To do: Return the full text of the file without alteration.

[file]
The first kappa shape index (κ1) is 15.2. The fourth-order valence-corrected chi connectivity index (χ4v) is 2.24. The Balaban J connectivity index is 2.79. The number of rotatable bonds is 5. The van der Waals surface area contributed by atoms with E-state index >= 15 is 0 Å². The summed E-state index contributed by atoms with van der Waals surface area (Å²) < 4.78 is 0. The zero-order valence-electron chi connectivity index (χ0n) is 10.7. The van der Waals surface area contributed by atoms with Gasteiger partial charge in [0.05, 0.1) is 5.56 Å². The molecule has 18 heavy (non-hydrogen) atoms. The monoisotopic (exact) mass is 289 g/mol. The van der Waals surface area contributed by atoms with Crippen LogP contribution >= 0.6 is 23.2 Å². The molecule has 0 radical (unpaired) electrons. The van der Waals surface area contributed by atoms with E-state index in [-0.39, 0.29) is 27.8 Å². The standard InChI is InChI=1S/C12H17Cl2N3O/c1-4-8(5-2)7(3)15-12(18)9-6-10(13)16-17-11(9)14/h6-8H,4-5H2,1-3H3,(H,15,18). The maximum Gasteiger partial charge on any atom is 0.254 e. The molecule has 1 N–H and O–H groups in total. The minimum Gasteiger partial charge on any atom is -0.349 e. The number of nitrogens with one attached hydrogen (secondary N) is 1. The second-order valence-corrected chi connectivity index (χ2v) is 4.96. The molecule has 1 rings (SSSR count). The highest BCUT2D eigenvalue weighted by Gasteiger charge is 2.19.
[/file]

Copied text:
The first kappa shape index (κ1) is 15.2. The fourth-order valence-corrected chi connectivity index (χ4v) is 2.24. The Balaban J connectivity index is 2.79. The number of rotatable bonds is 5. The van der Waals surface area contributed by atoms with E-state index >= 15 is 0 Å². The summed E-state index contributed by atoms with van der Waals surface area (Å²) < 4.78 is 0. The zero-order valence-electron chi connectivity index (χ0n) is 10.7. The van der Waals surface area contributed by atoms with Gasteiger partial charge in [0.05, 0.1) is 5.56 Å². The molecule has 18 heavy (non-hydrogen) atoms. The monoisotopic (exact) mass is 289 g/mol. The van der Waals surface area contributed by atoms with Crippen LogP contribution >= 0.6 is 23.2 Å². The molecule has 0 radical (unpaired) electrons. The van der Waals surface area contributed by atoms with E-state index in [-0.39, 0.29) is 27.8 Å². The standard InChI is InChI=1S/C12H17Cl2N3O/c1-4-8(5-2)7(3)15-12(18)9-6-10(13)16-17-11(9)14/h6-8H,4-5H2,1-3H3,(H,15,18). The maximum Gasteiger partial charge on any atom is 0.254 e. The molecule has 1 N–H and O–H groups in total. The minimum Gasteiger partial charge on any atom is -0.349 e. The number of nitrogens with one attached hydrogen (secondary N) is 1. The second-order valence-corrected chi connectivity index (χ2v) is 4.96. The molecule has 1 rings (SSSR count). The highest BCUT2D eigenvalue weighted by Gasteiger charge is 2.19.